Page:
This week we include two, the first is addressed to people in the healthcare field, first responders and essential workers, however, anyone feeling stress in these times may find the suggestions helpful. The second reflection provides tips on how to help children cope during COVID.
The S S – V V – P P Model for Working with Ongoing Trauma**
To Healthcare Workers, First Responders and Essential Workers:
I started using this model of dealing with trauma when I was doing debriefings for survivors of the 9/11 attacks. It is a simple three step process called S S – V V – P P. That is all you must remember.
Step One: S S stands for Safe and Secure. Find someone that you feel safe and secure with.
Step Two: V V stands for Ventilate and Validate. Tell your support person how you are feeling and what you are thinking…ventilate. Your support person just listens and says that they hear you…validate.
Step 3: P P stands for Plan and Prepare. You and your support person come up with a simple plan to prepare for the next day of working during COVID-19. The most important step is to, daily, ventilate your thoughts, feelings and fears and have someone validate that you have a right to feel this way.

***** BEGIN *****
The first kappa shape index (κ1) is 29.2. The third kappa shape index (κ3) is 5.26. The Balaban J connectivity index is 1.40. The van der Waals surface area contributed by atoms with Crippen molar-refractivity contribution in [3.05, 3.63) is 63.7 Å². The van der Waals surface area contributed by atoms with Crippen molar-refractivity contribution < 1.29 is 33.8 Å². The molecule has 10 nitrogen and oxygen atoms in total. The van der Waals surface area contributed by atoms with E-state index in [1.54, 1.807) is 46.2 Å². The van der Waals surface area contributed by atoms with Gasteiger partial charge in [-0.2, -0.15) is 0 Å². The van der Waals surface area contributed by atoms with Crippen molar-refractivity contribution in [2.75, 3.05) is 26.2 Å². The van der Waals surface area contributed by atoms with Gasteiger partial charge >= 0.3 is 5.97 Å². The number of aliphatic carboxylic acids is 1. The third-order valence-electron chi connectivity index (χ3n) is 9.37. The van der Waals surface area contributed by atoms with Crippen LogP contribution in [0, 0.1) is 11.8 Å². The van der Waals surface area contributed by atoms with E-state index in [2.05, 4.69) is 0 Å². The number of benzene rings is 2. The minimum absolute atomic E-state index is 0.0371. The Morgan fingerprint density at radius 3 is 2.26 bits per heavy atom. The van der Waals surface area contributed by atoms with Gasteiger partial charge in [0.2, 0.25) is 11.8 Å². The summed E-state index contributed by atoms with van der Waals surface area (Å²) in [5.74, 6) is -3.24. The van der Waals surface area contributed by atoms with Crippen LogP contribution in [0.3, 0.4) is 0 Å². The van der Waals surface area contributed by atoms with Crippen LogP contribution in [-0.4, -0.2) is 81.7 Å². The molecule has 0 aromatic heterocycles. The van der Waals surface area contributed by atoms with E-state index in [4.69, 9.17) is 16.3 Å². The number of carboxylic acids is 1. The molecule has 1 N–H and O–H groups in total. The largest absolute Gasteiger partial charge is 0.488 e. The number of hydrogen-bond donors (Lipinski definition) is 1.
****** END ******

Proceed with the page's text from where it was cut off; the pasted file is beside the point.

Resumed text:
The C.H.I.L.D. Model for Dealing with Fears, Grief and Trauma
Children can handle the known…it is the unknown that terrifies them. It is
important for children to have many opportunities to talk about their concerns and fears. Remember this wise statement: what the mind supresses - the body expresses. The C.H.I.L.D. model is a helpful and easy to remember guide when talking to children about their fears.
C - Consider: The age, home situation, wellbeing and the life history of the child.
H – Honesty: Be as honest and practical as possible. Use language the child
will understand. Be aware of our need to protect and shelter children. Find a
balance between protect and inform. Give information about this crisis in small pieces.
I - Involve the child: get them talking about their fears and also their solutions. Ask the child how they think Grandma or Grandpa would handle this or how their favorite Superhero would deal with this situation.
L - Listen: Let them ventilate their feelings and then validate those feelings. "I hear what you are saying...That must have been so scary. You have a right to feel this way". Feelings are never right or wrong...always neutral. Have uninterrupted time. Get in touch with the wisdom of your
D - Do: it over and over and over. Children need constant reassurance. In order to get through this crisis, we need to focus on making our children, family members and our community feel loved and secure.
We can do this!